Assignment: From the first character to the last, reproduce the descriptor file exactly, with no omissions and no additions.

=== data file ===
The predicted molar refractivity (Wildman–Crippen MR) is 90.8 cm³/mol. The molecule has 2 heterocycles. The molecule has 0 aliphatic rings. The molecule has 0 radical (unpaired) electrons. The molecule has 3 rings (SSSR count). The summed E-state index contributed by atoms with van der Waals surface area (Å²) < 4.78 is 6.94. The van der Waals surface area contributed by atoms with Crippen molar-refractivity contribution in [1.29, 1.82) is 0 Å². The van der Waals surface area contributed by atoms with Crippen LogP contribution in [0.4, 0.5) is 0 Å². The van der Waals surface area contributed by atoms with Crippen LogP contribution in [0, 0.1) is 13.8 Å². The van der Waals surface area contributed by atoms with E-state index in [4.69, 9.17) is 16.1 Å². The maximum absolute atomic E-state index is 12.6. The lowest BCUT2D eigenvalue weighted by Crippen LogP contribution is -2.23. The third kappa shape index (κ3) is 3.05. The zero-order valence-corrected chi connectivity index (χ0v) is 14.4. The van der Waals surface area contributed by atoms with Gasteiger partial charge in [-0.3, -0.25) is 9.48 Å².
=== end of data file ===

The predicted molar refractivity (Wildman–Crippen MR) is 90.8 cm³/mol. The molecule has 2 heterocycles. The molecule has 0 aliphatic rings. The molecule has 0 radical (unpaired) electrons. The molecule has 3 rings (SSSR count). The summed E-state index contributed by atoms with van der Waals surface area (Å²) < 4.78 is 6.94. The van der Waals surface area contributed by atoms with Crippen molar-refractivity contribution in [1.29, 1.82) is 0 Å². The van der Waals surface area contributed by atoms with Crippen LogP contribution in [0.4, 0.5) is 0 Å². The van der Waals surface area contributed by atoms with Crippen LogP contribution in [0, 0.1) is 13.8 Å². The van der Waals surface area contributed by atoms with E-state index in [4.69, 9.17) is 16.1 Å². The maximum absolute atomic E-state index is 12.6. The lowest BCUT2D eigenvalue weighted by Crippen LogP contribution is -2.23. The third kappa shape index (κ3) is 3.05. The zero-order valence-corrected chi connectivity index (χ0v) is 14.4. The van der Waals surface area contributed by atoms with Gasteiger partial charge in [-0.3, -0.25) is 9.48 Å².